If we could use one word to summarize today’s rate decisions it would be DISAPPOINTMENT. The market did not have high hopes going into the Federal Reserve and Bank of Japan monetary policy announcements but some how both central banks managed to fall short of expectations. Fed Chair Janet Yellen was a reluctant hawk whose forward guidance failed to convince investors that a 2016 rate hike is still coming even after 3 policymakers dissented from the decision and voted to tighten immediately. To be clear, Janet Yellen said the case for a hike has strengthened and that she sees one rate hike this year if labor gains. She even confirmed to a reporter that every meeting is a live meeting but the tone of her voice and body language suggests that her outlook is far more cautious. Given the recent slowdown in job growth, wages, manufacturing and service sector activity Yellen could be worried about weak economic momentum particularly in light of low productivity gains. It is also difficult to justify tightening on the same day as they lowered their 2016 GDP forecast and hiked their unemployment rate forecast. For this reason the dollar struggled to rally post FOMC and with the Bank of Japan falling short, we see USD/JPY targeting 100.
However if USD/JPY falls to 100, it becomes an extremely attractive buying opportunity because as cautious as Yellen may be a rate hike is still coming in December especially with 3 FOMC members supporting an immediate move. Fed funds futures are currently forecasting a 60% chance of a hike in December and as fresh US data is released and we approach the December meeting date, speculation will increase pushing US yields higher and lifting USD/JPY along with it. Right now the pair is trading primarily on technical considerations as shorts want to run the stops at the psychologically important 100.00 level, but once done we think the pair will rebound quickly as the fundamentals take hold of the market. Technically there’s also no support in USD/JPY now until 100 but parity is a very important level for the currency pair.
Meanwhile the Bank of Japan made only modest changes to monetary policy last night. They relaxed the framework for bond purchases by dropping their average maturity target and altered the mix of equity purchases to include more TOPIX. They also maintained their 2% inflation target and left interest rates unchanged, which was widely expected. While the yen initially declined sending USD/JPY to a high of 102.79, the rally fizzled quickly as investors saw the announcement as a big disappointment. There was nothing surprising let alone impressive in today’s decision and it will be difficult for the central bank to reach its inflation target without additional easing. More rate cuts are likely but there was nothing in monetary policy statement suggesting that it would happen soon. Instead Japanese officials could be waiting for the Fed to do the heavy lifting because rising U.S. rates will take USD/JPY higher, easing pressure on the Japan’s export sector and the central bank.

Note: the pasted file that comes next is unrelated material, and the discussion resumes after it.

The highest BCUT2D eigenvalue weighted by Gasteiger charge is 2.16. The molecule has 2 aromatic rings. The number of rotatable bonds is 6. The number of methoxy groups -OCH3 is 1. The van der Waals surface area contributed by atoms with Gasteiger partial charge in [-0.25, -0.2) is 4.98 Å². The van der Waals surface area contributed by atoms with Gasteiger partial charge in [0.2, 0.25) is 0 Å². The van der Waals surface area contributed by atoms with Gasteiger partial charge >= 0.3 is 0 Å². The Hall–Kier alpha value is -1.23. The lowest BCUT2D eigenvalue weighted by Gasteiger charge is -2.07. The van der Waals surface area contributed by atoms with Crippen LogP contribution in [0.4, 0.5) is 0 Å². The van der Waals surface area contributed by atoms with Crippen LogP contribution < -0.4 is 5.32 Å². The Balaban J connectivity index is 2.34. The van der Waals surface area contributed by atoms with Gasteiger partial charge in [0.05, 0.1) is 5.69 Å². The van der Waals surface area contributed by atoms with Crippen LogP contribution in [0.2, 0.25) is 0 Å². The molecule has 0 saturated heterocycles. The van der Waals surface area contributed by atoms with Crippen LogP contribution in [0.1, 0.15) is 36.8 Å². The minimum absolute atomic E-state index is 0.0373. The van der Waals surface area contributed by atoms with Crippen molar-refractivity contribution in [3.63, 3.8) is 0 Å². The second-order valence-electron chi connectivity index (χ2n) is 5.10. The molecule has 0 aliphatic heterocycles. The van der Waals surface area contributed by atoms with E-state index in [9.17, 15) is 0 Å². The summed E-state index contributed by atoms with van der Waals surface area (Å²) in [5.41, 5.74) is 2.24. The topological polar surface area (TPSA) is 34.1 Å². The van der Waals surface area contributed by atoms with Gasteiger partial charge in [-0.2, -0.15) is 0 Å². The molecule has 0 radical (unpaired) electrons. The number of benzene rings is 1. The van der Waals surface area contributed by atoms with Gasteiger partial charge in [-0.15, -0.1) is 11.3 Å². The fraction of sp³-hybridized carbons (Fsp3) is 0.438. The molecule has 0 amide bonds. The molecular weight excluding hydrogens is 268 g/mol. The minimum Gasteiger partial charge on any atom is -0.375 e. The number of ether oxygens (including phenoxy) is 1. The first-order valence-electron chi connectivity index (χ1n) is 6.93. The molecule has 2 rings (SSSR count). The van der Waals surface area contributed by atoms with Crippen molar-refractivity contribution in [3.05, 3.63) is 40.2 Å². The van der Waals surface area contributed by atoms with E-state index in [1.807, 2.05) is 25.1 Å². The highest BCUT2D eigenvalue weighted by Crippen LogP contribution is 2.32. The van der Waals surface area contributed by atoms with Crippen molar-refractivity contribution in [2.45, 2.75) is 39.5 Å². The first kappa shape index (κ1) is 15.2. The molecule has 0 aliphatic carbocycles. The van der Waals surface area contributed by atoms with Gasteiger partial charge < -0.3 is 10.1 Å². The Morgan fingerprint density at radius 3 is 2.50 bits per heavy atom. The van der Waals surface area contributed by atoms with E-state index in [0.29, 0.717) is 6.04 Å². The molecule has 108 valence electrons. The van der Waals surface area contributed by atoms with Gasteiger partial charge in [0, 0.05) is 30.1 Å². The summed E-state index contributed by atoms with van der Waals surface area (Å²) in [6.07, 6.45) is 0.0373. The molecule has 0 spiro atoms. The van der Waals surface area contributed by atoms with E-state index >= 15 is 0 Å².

There’s still one more monetary policy announcement this week from the Reserve Bank of New Zealand and having just lowered interest rates in August, no changes are expected in September. When the RBNZ last met they were optimistic about the economy but indicated that rates “will” (not may) be eased further. Since then, we’ve seen mixed performance in New Zealand’s economy (see table below) with consumer spending falling, business activity slowing and house sales declining. The New Zealand dollar is also trading 3% higher versus the Australian dollar now compared to on August 10th, the last RBNZ meeting. However job ads and consumer confidence has been on the rise and inflation appears to be ticking upwards. With all of this in mind, we expect the RBNZ to maintain its dovish monetary policy bias and for any initial gains in NZD to fizzle. USD/CAD experienced its strongest one-day rise in 10 trading days as the U.S. dollar tanked and oil prices rose 3%. AUD/USD also marched higher.
Euro and sterling took their cue from the U.S. dollar with both currencies trading higher against the greenback. No economic reports were released from the Eurozone and tomorrow we only have the ECB’s economic bulletin plus Eurozone consumer confidence scheduled for release. From the U.K. we had better than expected data with Public Sector Net Borrowing reporting a deficit of 10.1b vs. 10.5b expected. GBP/USD appears to have found a bottom but needs to clear 1.31 before stronger gains can occur. Until then the next level of support below today’s low is at the August low of 1.2866.